Over half a century later, David Ogilvy’s wit and business acumen still has a spot on the required reading list.
Considered required reading for all advertising professionals, Confessions of an Advertising Man by David Ogilvy, aka “the father of advertising,” still reads like an advertising 101 manual 60+ years after it’s publication. At the time of writing Confessions in 1963, Ogilvy estimated the average consumer viewed 5,000 ads/week. That number has grown between 4,000 to 10,000 ads/day, with each one directly or indirectly influenced by Ogilvy and his work. Confessions, in Ogilvy’s own words, was “to make myself better known in the advertising world,” but went on to become an instant success with millions of copies sold worldwide in 14 different languages and influenced countless advertising professionals. Ogilvy transformed the advertising industry during the mid-twentieth century with his creative genius, inspirational philosophy, and pioneering ideas. Confessions is a must read for all professionals who sell anything to customers due to Ogilvy’s unique ethos on management, communication, sales, client relationships and life at large that accelerated him to the top of Madison Avenue during the advertising heyday.
Written in a conversational and endearingly British 1st person voice, Confessions outlines Ogilvy & Mather advertising agency’s successes along with colorful anecdotes from Ogilvy’s life outside of advertising. Although Confessions does not have a story arc or traditional textbook style, Ogilvy espouses advice on both professional and personal life. Despite the title, the book does not actually detail confessions but rather rich vignettes of Ogilvy’s personal history and lessons learned from dropping out of college, working as a chef in a high-end French restaurant, selling stoves door-to-door, conducting Gallup research and growing Ogilvy & Mather into Madison Avenue’s top ad agency. Many of the business principles discussed still hold true today; however, Ogilvy’s 1983 “Ogilvy on Advertising” publication is better suited for the classroom or learning environment.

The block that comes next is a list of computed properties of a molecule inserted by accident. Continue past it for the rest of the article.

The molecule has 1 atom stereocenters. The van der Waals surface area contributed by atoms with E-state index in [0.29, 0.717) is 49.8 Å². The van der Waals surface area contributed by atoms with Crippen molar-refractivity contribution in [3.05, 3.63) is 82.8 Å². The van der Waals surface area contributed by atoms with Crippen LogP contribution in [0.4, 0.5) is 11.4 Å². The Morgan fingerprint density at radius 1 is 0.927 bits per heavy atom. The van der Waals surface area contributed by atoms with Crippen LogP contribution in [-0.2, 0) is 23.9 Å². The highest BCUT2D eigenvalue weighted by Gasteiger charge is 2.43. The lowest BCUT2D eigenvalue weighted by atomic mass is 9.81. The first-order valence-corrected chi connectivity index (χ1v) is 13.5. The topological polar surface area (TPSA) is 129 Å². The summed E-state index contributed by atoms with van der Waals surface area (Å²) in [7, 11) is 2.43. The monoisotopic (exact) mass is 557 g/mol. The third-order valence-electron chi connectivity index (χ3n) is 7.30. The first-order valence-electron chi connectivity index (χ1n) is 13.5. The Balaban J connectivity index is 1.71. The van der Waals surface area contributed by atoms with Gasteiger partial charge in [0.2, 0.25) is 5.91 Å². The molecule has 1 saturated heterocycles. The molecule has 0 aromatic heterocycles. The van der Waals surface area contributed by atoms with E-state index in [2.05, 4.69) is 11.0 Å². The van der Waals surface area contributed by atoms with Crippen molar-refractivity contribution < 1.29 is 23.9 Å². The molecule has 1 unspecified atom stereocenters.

Using his unique personality and experience in writing copy, Confessions is a very personable read, where one actually walks away feeling like they just met and interacted with the Ogilvy in real life. His style, wit and advice pepper the text in the form of memorable quotes. When talking about a product, Ogilvy recommends “tell the truth, but make the truth fascinating.” When discussing stale client accounts, Ogilvy “resign[s] accounts when [he] lose[s] confidence in the product. It is flagrantly dishonest for an advertising agent to urge consumers to buy a product which he would not allow his own wife to buy.” Ogilvy-isms go beyond business and include personal recommendations such as “leav[ing] the children with a neighbor” and “tak[ing] a sleeping pill every night for the first three nights” during a vacation. His ability to charm via copy and salesmen demeanor shines through even in his non-advertisement writings.
Aside from humorous and witty one-liners, would someone picking up the book today still find value in reading it? Would a business school student or marketer early in their career gain the same insights today as readers 60+ years ago? It’s hard to weigh in on such a paramount text, especially when one review goes so far as to compare Confessions to Mt. Rushmore in terms of momentousness and the impact it still has on advertising to this day.